KEN HOUSTON says the High Street’s increasing reliance on Christmas to shift goods has led to festive lights being switched on further ahead of 25 December than ever.

A prime example this year has been Glasgow, where, but for a postponement caused by bad weather, the opening ceremony would have taken place as early as 15 November.

Paradoxically this tends to hide the fact that, for those of us old enough to remember, ‘the lights’ today are not a patch on the 1960’s and early 1970’s.

The diminution is particularly noticeable in Glasgow – garish, gallus, Glesga, where, typically, past displays were the biggest and best in Scotland and, some claimed, in the entire UK.

Not only George Square but Sauchiehall, Renfield, Buchanan and Argyle Streets were ablaze with all-singing, all-dancing illuminations, as epitomised by this clip, from 1968, on British Pathe News – http://www.britishpathe.com/video/christmas-lights/query/Scotland

But Aberdeen and Dundee put on a good show too, as did many of our principal market towns, in an era when Santa won over Scrooge and councils and local traders invested heavily in creating quality displays.

It all started to go wrong with the miners’ strike which took place during the winter of 1973/74, when the government was forced to impose electricity blackouts and all non-essential lighting, including, of course, Christmas illuminations, was banned.

By the time of the following Christmas, the price of electricity had soared (due to the cost of oil as well as coal) and consequently local authorities and traders began to tighten their belts. Christmas illuminations did resume across the country but in many locations, including Glasgow, things were never quite the same again.

So far I haven’t mentioned Edinburgh, because compared to Scotland’s other three main cities its display of lights was like a penny candle. True, the city was constrained by the expense and physical challenge of stringing up lights across a windy, one-sided, six-lane highway that is  Princes Street but there was too a rather grudging resistance to anything ‘gaudy’ that might detract from the ‘breath-taking’ townscape.

It is, therefore, somewhat ironic that Edinburgh this Christmas has trumped everywhere else with its ‘Street of Light’ along a stretch of the Royal Mile from the City Chambers to the Tron Kirk.

Sponsored by Virgin Money, it is actually a joint celebration of Christmas and St Andrews Day and contains 26 arches, rising to 19 metres in height, comprising 60,000 lights. The display is complemented by music from the Edinburgh Festival Chorus, the Edinburgh Gay Men’s Chorus, the Edinburgh Police Choir and the Edinburgh Royal Choral Union.

Inevitably the whole shebang has been criticised by the usual suspects – “not appropriate for Edinburgh”, “a bit like Blackpool”, etc. – but here is one individual who considers the structure to be absolutely brilliant. Garish, yes, perhaps even a bit tacky, but who cares: it brings colour and verve to a part of the capital not known to be particularly bright during the long months of dark winter evenings.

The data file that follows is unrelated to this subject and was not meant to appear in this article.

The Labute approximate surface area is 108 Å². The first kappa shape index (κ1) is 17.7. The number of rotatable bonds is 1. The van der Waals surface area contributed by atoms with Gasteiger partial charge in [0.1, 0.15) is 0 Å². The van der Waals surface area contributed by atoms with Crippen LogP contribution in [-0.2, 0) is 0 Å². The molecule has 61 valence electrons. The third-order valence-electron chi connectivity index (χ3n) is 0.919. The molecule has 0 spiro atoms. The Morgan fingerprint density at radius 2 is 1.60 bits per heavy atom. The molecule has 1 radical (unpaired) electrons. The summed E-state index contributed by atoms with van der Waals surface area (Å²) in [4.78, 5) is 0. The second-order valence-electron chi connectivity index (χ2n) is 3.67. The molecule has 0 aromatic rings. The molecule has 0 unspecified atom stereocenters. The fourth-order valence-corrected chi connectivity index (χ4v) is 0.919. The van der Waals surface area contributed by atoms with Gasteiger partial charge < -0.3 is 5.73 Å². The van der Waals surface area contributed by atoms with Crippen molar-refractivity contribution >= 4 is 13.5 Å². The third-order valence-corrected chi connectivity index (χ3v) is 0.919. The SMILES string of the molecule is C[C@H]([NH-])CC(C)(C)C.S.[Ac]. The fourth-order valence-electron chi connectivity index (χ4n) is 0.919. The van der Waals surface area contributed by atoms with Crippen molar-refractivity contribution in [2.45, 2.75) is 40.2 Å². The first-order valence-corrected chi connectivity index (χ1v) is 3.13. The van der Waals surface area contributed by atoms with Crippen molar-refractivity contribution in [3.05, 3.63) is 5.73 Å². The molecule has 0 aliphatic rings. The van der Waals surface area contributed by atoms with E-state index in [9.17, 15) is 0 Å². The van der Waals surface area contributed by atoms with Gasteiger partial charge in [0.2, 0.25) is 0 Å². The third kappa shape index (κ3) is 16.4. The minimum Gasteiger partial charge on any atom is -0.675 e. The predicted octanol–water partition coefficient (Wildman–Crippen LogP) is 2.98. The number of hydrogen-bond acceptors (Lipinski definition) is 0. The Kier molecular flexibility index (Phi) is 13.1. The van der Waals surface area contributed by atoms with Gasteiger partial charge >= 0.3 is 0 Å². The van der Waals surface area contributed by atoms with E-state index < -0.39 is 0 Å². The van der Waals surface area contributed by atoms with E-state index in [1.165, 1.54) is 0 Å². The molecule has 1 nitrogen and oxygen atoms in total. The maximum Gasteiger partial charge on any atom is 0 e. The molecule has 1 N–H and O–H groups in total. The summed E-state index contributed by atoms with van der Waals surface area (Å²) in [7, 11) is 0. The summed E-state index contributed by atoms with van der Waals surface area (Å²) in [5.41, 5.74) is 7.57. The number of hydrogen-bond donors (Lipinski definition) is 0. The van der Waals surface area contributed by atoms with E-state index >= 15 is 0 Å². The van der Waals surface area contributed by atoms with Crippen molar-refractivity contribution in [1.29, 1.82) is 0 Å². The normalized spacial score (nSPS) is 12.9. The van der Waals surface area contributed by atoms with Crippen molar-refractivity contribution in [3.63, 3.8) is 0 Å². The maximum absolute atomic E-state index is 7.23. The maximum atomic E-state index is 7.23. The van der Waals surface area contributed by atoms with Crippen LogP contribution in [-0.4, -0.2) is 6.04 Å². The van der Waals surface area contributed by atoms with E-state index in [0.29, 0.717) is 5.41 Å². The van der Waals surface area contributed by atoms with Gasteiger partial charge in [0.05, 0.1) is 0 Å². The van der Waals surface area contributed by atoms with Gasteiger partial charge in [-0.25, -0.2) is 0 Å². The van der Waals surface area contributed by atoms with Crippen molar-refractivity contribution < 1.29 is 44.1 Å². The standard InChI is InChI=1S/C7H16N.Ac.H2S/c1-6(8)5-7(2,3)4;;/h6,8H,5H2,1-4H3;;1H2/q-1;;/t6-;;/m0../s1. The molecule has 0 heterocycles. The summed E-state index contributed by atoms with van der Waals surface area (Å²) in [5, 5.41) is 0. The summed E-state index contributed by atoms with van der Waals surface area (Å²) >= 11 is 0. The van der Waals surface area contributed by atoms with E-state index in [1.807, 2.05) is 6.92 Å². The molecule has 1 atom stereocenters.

The Royal Mile lights will last only until Christmas Eve but from 5 January the whole of Edinburgh city centre will return to normal winter darkness, setting it apart from most other European capitals, which stay bright at night all year round, and not just at Christmas.

From the time neon tubing was invented in 1909 there has been stiff resistance among the city fathers to anything of that ilk being erected, because of a touchiness about public buildings but also, no doubt, due to a Presbyterian attitude that associates ‘bright lights’ with immorality.

I even recall the city council turning down an application from Royal Bank of Scotland to erect an illuminated logo on its West End branch, at the junction of Princes Street and Lothian Road. Yet at the time RBS was on its way to becoming the fifth-largest bank in the world (the unexpected demise was still some way off). A more outward-looking local authority would, surely, have welcomed this prominent, 24-hour display emphasising the association between a major financial international corporation and the city where it is headquartered.

Compare the situation at the West End with continental capitals where a similar, major ‘five points’ junction will be transformed after dark with brightly-lit slogans advertising various consumer products – all of them reputable, incidentally. A perfect example is Paris, where illumination of the French’s capital’s magnificent public buildings sits comfortably with commercial advertising in the retail and entertainment districts.

The irony is that Edinburgh does have a vibrant and varied night life. It’s just a pity that what the city has to offer is not more open to display after the sun goes down.

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